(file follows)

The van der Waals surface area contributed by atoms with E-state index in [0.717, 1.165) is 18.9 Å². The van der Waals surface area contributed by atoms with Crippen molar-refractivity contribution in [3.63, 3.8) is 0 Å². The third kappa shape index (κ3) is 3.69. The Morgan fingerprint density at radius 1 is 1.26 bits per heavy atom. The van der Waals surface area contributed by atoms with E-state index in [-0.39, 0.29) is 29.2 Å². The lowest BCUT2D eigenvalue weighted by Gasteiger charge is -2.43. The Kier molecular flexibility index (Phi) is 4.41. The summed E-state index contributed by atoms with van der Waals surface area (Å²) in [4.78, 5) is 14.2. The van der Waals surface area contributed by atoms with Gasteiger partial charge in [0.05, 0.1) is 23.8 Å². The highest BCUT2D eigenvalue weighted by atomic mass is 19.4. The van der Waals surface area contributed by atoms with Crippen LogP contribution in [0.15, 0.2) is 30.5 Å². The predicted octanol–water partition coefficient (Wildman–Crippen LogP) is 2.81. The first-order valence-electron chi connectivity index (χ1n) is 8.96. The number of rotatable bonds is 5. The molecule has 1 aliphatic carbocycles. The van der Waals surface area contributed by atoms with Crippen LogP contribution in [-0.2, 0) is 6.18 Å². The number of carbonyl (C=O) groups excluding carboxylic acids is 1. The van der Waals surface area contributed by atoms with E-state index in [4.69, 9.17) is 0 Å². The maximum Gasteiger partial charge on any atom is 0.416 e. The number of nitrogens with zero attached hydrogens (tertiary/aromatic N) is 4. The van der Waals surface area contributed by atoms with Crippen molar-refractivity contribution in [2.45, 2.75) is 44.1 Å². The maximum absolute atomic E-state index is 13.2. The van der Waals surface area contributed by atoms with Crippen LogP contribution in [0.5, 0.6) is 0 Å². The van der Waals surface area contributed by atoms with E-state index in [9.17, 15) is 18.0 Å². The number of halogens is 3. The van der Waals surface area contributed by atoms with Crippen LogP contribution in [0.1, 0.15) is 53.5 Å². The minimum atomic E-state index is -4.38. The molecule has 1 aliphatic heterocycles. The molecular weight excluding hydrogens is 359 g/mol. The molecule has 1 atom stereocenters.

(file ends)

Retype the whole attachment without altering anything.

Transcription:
The van der Waals surface area contributed by atoms with E-state index in [0.717, 1.165) is 18.9 Å². The van der Waals surface area contributed by atoms with Crippen molar-refractivity contribution in [3.63, 3.8) is 0 Å². The third kappa shape index (κ3) is 3.69. The Morgan fingerprint density at radius 1 is 1.26 bits per heavy atom. The van der Waals surface area contributed by atoms with E-state index in [-0.39, 0.29) is 29.2 Å². The lowest BCUT2D eigenvalue weighted by Gasteiger charge is -2.43. The Kier molecular flexibility index (Phi) is 4.41. The summed E-state index contributed by atoms with van der Waals surface area (Å²) in [4.78, 5) is 14.2. The van der Waals surface area contributed by atoms with Gasteiger partial charge in [0.05, 0.1) is 23.8 Å². The highest BCUT2D eigenvalue weighted by atomic mass is 19.4. The van der Waals surface area contributed by atoms with Crippen LogP contribution in [0.15, 0.2) is 30.5 Å². The predicted octanol–water partition coefficient (Wildman–Crippen LogP) is 2.81. The first-order valence-electron chi connectivity index (χ1n) is 8.96. The number of rotatable bonds is 5. The molecule has 1 aliphatic carbocycles. The van der Waals surface area contributed by atoms with Crippen LogP contribution in [-0.2, 0) is 6.18 Å². The number of carbonyl (C=O) groups excluding carboxylic acids is 1. The van der Waals surface area contributed by atoms with E-state index in [4.69, 9.17) is 0 Å². The maximum Gasteiger partial charge on any atom is 0.416 e. The number of nitrogens with zero attached hydrogens (tertiary/aromatic N) is 4. The van der Waals surface area contributed by atoms with Crippen molar-refractivity contribution in [2.45, 2.75) is 44.1 Å². The maximum absolute atomic E-state index is 13.2. The van der Waals surface area contributed by atoms with Crippen LogP contribution in [0.5, 0.6) is 0 Å². The van der Waals surface area contributed by atoms with E-state index in [9.17, 15) is 18.0 Å². The number of halogens is 3. The van der Waals surface area contributed by atoms with Crippen LogP contribution in [0.1, 0.15) is 53.5 Å². The minimum atomic E-state index is -4.38. The molecule has 1 aliphatic heterocycles. The molecular weight excluding hydrogens is 359 g/mol. The molecule has 1 atom stereocenters.